Strong admiration is extended, but I’m not as thrilled by it as I should be. Carol is the 1950’s lesbian love story, that taboo subject, that director Todd Haynes often does very well (his last work was the HBO mini-series “Mildred Pierce” in 2011). With subtlety and understatement, Haynes’ captures the masks and disguises of East Coast culture of that time period. Cate Blanchett plays the elegant mentor Carol who lures Rooney Mara who plays the mousy shopgirl. The performances are excellent, particularly Mara’s, who never acts with bodily certainty even in broad daylight.
It seems more obvious to us, the audience, than to them that they are attracted to each other. There is actually what I would call suspense, that lasts for a very long time, as to when the right moment will happen in which they will act on lust, or even in brushing flirtation. They are trapped in a society where to express desire means to first play it out in an interminable game of veiled hidden messages.
That’s because if they do act on lust, at anywhere or anytime, there could be consequences. Both Carol and Therese must certainly know what they both want because to act on it could mean repercussions if they are caught. In this story, there is something doubly crucial. Carol is divorcing her husband, and if Carol is caught committing any indecent act her husband can slap a morality clause on the suit that favors him in the custody battle for their daughter.
Here’s another strange thing in how times then were different. When Carol has a meeting with her lawyer, he explains to her the morality clause. There is confusion. Than he asks her if he may be blunt. I thought, finally! Somebody is going to break the wall of polite language and say what’s really on their mind in this film! What comes out of his mouth next couldn’t be anything further than blunt, it’s quite discreet. The discussion implies Carol’s lesbian indiscretions, but nothing close to clear, precise language is verbally said.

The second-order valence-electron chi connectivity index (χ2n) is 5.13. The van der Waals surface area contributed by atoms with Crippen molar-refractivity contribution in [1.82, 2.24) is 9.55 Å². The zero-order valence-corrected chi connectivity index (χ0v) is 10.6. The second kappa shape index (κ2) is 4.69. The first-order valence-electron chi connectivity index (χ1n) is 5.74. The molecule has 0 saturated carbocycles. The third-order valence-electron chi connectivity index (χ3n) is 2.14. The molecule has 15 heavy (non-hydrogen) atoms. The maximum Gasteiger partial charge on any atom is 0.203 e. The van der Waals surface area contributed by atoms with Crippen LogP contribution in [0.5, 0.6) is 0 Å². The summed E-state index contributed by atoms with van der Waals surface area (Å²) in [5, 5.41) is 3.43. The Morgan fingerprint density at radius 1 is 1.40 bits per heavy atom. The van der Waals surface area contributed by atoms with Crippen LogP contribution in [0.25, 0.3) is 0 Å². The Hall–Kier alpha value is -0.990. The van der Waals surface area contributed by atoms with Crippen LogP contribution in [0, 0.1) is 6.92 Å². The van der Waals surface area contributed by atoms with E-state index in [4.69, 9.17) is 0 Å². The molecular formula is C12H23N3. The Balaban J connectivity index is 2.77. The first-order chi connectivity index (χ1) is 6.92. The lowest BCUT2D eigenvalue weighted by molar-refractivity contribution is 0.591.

There are timid but good-looking young guys throughout the film that try to woo Therese. One of them is a “serious” boyfriend who wants to marry her. He is distressed when Therese says she is going to take a road trip with this strange new friend of hers. He never uses the word “lesbian” or “gay” and says that this is some kind of a “crush.” He knows what is going on between Carol and Therese, but it’s like he can’t even admit it that Therese is gay and not the right person for him.
The road trip happens, there are a series of motel stops, and well, we wait. We know there will be some kind of declaration of love at some point – we hope – but first we have to see them go through charades of indirect speech.
It’s kind of a brilliant film because it is so honest in its obstinate approach. Yet it’s hard for me to work up overflowing enthusiasm for it. Haynes captures the rigid mood as well as the tactile look of the 1950’s with precision in scene after scene, but the film overall drags more than it flows. I suppose that is going to be the case when you have a film where no one ever says what’s truly on their minds. Even so, Haynes’ “Far From Heaven” (2002) relied majorly on repression and taboo love, and that was a masterpiece.
The last shot of the film is of Carol, looking chic and behaving with 5th Avenue kind of debonair, absolutely doing it for appearances. I like the shot that comes right before, of Therese, who is a little too tender, a little too mannerly, and uncertain of how to come out and say what she wants to say, and say it in time.
The film is adapted from an early Patricia Highsmith novel, published in 1952 under a pseudonym under the title “The Price of Salt.” Highsmith’s most accessible work were adapted into popular films, among them “Strangers on a Train” (1951), “The Talented Mr. Ripley” (1999), and the underseen gem “The Two Faces of January” (2014).
118 Minutes. Rated R.
DRAMA / FOOD FOR THOUGHT / PROVOCATIVE MOOD